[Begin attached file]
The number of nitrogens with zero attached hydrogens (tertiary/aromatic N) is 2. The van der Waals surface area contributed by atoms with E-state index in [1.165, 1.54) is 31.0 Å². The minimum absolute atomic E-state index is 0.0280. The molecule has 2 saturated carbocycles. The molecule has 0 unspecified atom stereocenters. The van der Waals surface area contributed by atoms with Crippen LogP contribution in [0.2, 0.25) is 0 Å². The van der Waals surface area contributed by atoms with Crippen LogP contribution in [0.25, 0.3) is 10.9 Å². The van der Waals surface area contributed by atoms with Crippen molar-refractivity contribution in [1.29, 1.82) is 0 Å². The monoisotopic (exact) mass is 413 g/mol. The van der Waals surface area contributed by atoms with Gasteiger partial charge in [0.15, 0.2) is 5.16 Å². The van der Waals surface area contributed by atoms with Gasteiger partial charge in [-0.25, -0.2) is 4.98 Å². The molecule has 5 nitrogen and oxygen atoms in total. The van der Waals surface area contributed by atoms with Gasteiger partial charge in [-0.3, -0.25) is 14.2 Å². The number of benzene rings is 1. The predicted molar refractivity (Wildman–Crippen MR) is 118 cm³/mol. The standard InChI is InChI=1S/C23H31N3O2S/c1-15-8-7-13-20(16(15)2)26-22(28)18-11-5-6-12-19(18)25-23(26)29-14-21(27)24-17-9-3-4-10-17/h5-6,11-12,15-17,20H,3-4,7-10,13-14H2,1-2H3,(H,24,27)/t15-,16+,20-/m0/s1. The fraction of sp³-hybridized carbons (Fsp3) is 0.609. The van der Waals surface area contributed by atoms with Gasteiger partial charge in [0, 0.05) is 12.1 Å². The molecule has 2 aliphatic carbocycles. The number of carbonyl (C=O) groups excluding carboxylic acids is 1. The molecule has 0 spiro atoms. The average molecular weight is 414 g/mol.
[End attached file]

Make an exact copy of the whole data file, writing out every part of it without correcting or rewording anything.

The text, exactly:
The number of nitrogens with zero attached hydrogens (tertiary/aromatic N) is 2. The van der Waals surface area contributed by atoms with E-state index in [1.165, 1.54) is 31.0 Å². The minimum absolute atomic E-state index is 0.0280. The molecule has 2 saturated carbocycles. The molecule has 0 unspecified atom stereocenters. The van der Waals surface area contributed by atoms with Crippen LogP contribution in [0.2, 0.25) is 0 Å². The van der Waals surface area contributed by atoms with Crippen LogP contribution in [0.25, 0.3) is 10.9 Å². The van der Waals surface area contributed by atoms with Crippen molar-refractivity contribution in [1.29, 1.82) is 0 Å². The monoisotopic (exact) mass is 413 g/mol. The van der Waals surface area contributed by atoms with Gasteiger partial charge in [0.15, 0.2) is 5.16 Å². The van der Waals surface area contributed by atoms with Gasteiger partial charge in [-0.25, -0.2) is 4.98 Å². The molecule has 5 nitrogen and oxygen atoms in total. The van der Waals surface area contributed by atoms with Gasteiger partial charge in [-0.3, -0.25) is 14.2 Å². The number of benzene rings is 1. The predicted molar refractivity (Wildman–Crippen MR) is 118 cm³/mol. The standard InChI is InChI=1S/C23H31N3O2S/c1-15-8-7-13-20(16(15)2)26-22(28)18-11-5-6-12-19(18)25-23(26)29-14-21(27)24-17-9-3-4-10-17/h5-6,11-12,15-17,20H,3-4,7-10,13-14H2,1-2H3,(H,24,27)/t15-,16+,20-/m0/s1. The fraction of sp³-hybridized carbons (Fsp3) is 0.609. The van der Waals surface area contributed by atoms with Gasteiger partial charge in [0, 0.05) is 12.1 Å². The molecule has 2 aliphatic carbocycles. The number of carbonyl (C=O) groups excluding carboxylic acids is 1. The molecule has 0 spiro atoms. The average molecular weight is 414 g/mol.